By Alan Scherstuhl
By Michael Atkinson
By Stephanie Zacharek
By Stephanie Zacharek
By Abby Garnett
By Amy Nicholson
By Alan Scherstuhl
By Inkoo Kang
The animation is as uninspired as it is gigantic. In the one genuine imaginative stroke here, hieroglyphic panels come alive to dramatize the Pharaoh's slaughter of Hebrew babies. The movie tries to impress the heavenly heck out of you with sobriety as well as calculated dynamism. It aims to suck in Ned Flanders without alienating Bart Simpson.
It's as if the filmmakers are dropping pyramids on your head. The DreamWorks creative team devised cunning combinations of traditional animation and computer animation to conjure thousands of slaves and hundreds of charioteers moving through vast, towering settings. But all they achieve emotionally is an ersatz awe. As soon as you endure the introductory evocation of Hebrew slaves manufacturing bricks and dragging them by the ton under the Egyptian lash, you know what you're in for--punishment posing as enlightenment. Even Moses's trip down the Nile in a basket becomes an apocalyptic voyage: The swaddled prophet barely makes it past a pair of battling hippopotami to a placid aristocratic bathing area and the arms of his royal stepmother.
Although they want the movie to appeal to grownups, the directors and writers dumb down the story in a touchy-feely sort of way. They turn their epic into a hybrid centering on an identity crisis. It's half The Ten Commandments, half Ben-Hur--and it doesn't leave enough oxygen between kinetic blowouts and young-adult angst for any Old Testament fervor to catch fire. Once the movie cuts ahead from Moses's infancy, the major relationship isn't between Moses and his God, or between Moses and his brother Aaron, his sister Miriam or his wife, Tzipporah. It's the totally invented bond between one Prince of Egypt, Moses, and another, Rameses--Moses's playmate and brother. This way, once the adult Moses takes up the Hebrews' burden and confronts Egyptian tyranny, the animators get to restage Ben-Hur and his pal Messala hugging and tussling all over again. Moses and Rameses thrash out whether two men's boyhood affection can survive their political antagonism, not as Jew and Roman (as in Ben-Hur), but as Jew and Egyptian.
Of course, this emphasis takes the blunt edges off the vengeful and chauvinistic aspects of the story. On the brink of manhood, when Moses discovers that he's actually a Hebrew, he warbles mournfully that all he ever wanted was the royal Egyptian lifestyle. Even after he assumes his role as the Hebrews' earthly deliverer--even after God throws his arsenal against Egypt--this Moses just about tells Rameses, "It hurts me as much as it hurts you." But the movie is still about the Exodus. For the core saga to go over, the audience must experience a burst of revolutionary energy and faith. Instead, what The Prince of Egypt gives us is more like tea and sympathy--Moses weeps over Egypt's ruins while Miriam and Tzipporah tunefully rally the Hebrew people.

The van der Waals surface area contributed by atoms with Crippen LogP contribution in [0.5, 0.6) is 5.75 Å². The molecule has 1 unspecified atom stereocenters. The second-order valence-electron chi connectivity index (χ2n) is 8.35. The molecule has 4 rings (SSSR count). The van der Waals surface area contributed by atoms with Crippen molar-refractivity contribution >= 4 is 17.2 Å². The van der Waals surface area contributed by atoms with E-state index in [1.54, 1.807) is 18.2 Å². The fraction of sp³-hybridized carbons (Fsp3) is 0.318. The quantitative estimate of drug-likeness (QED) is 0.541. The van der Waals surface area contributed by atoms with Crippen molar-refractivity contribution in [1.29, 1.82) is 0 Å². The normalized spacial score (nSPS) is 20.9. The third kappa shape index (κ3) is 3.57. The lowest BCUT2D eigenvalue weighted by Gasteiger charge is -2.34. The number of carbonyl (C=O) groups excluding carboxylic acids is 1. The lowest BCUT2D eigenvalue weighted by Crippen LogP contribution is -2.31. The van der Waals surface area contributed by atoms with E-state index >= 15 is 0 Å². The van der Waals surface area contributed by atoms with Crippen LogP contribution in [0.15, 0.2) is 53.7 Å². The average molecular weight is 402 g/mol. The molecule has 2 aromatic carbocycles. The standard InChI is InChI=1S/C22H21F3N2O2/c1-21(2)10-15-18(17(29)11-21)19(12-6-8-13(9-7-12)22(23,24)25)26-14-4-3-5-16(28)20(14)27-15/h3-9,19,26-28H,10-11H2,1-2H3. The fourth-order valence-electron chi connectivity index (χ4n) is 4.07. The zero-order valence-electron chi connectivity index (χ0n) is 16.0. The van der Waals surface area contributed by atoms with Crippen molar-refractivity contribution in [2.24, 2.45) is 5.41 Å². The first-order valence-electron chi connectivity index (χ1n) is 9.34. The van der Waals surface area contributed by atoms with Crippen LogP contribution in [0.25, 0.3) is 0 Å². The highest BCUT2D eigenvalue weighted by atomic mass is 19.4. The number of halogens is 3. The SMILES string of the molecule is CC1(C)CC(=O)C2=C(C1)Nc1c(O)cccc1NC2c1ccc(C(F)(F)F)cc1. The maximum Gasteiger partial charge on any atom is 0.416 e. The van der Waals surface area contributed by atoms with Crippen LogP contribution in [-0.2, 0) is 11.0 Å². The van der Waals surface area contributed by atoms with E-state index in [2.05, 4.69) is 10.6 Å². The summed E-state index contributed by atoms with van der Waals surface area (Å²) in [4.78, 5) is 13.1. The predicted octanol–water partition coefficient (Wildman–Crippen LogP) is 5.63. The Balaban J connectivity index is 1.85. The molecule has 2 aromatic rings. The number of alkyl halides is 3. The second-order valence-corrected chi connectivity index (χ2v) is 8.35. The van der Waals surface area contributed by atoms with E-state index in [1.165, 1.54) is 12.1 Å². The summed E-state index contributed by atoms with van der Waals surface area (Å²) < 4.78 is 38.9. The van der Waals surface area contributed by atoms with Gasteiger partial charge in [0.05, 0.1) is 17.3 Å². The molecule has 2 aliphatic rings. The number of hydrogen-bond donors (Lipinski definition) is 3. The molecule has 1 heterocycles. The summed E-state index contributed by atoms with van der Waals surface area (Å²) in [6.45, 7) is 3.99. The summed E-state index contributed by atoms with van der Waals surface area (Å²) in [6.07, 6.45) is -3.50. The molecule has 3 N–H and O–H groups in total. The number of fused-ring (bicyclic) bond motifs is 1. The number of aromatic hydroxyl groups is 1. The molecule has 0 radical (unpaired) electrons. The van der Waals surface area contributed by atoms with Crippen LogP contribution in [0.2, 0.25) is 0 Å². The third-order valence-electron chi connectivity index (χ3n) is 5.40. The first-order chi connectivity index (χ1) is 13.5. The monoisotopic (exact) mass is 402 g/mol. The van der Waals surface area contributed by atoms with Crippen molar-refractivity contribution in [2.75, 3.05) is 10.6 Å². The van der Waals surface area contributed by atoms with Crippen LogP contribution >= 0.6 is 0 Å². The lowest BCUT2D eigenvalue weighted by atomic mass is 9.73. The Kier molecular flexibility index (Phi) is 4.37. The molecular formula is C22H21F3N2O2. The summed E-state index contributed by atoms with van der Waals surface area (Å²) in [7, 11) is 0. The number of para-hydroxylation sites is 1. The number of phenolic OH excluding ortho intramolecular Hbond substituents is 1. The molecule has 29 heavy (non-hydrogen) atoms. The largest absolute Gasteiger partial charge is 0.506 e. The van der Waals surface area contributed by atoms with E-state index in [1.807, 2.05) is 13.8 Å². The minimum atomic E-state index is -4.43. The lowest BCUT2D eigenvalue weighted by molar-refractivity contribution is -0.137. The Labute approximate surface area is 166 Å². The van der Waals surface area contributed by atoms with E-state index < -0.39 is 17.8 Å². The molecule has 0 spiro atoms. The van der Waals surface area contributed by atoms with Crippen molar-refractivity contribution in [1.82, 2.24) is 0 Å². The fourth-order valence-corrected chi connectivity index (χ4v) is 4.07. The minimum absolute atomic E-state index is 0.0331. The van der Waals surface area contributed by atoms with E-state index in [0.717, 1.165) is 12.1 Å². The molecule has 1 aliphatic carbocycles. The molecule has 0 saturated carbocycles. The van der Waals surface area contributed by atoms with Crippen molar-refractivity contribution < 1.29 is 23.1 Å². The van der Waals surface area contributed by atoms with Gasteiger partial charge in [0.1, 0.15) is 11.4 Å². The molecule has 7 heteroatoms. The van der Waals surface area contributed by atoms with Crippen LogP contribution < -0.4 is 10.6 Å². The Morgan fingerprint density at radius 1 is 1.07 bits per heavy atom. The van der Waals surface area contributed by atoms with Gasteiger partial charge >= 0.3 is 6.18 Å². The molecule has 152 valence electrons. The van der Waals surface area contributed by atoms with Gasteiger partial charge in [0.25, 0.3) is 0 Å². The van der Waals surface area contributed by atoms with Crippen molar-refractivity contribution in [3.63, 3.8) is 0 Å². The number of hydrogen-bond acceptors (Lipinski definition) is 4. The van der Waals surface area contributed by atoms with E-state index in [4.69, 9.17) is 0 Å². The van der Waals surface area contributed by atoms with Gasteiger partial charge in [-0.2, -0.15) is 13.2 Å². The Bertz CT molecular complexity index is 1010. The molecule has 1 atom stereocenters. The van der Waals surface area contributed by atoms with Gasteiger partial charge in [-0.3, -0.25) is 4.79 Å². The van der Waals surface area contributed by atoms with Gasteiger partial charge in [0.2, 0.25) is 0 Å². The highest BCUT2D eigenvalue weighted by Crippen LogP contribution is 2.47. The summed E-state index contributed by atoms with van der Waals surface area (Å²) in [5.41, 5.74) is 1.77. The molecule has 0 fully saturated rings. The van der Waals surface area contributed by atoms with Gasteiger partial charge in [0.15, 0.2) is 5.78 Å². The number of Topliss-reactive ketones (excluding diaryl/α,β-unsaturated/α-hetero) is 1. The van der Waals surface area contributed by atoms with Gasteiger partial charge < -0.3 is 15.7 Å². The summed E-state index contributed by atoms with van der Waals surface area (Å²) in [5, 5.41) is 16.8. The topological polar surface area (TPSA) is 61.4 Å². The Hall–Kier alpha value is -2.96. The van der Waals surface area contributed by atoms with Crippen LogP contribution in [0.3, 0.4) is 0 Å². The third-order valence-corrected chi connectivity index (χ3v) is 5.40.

In The Ten Commandments, Cecil B. De Mille's gloriously gaudy 1956 version of the story (De Mille first did it as a silent in 1923 with an interspersed modern morality tale), Charlton Heston's Moses was a stalwart fellow even when he was a prince of Egypt. He was a humane slave driver, while Yul Brynner's Rameses was an imperious, double-dealing schemer. These two were never buddies, much less brotherly. They were rivals--for the hand of a sexpot princess and for the throne of the old pharaoh. Everyone in every class of Egyptian life seemed to spend their spare time siding with Rameses or Moses. On this sturdy spine, De Mille hung diverse flirtations and skullduggery, giving melodramatic traction to Moses's emergence as liberator of the Hebrews and spokesman for universal freedom.
In The Prince of Egypt, less is less. Supporting characters and scandals and divine retribution take a backseat to the platonic love between Moses and Rameses. The upshot is a self-consciously sensitive and woefully internal rendering of an age of miracles. It's fitting that Val Kilmer, the same actor who gives voice to Moses, also gives voice to God himself. Proper faith comes off as an outgrowth of self-esteem. When Moses argues with the grown Rameses to let his people go, he's not just an Old Testament prophet; he's also a new-age prophet urging his old friend to change and grow. Until then, Moses and Rameses are evenly weighted in emotional depth and virtue. Far from being a stand-up guy, Moses is a scamp, goading Rameses into such hijinks as a chariot race that topples a temple (and, of course, recalls Ben-Hur). Rameses is a well-trained aristocrat shaking under the psychological oppression of his royal destiny. It's up to Moses to persuade Rameses's father, Pharaoh Seti, that all the kid needs is a chance to prove himself. That's not good for the Jews. Rameses ends up following the racial guidelines of dear old dad, the same Pharaoh Seti who ordered the tossing of Hebrew infants into crocodile-infested waters.
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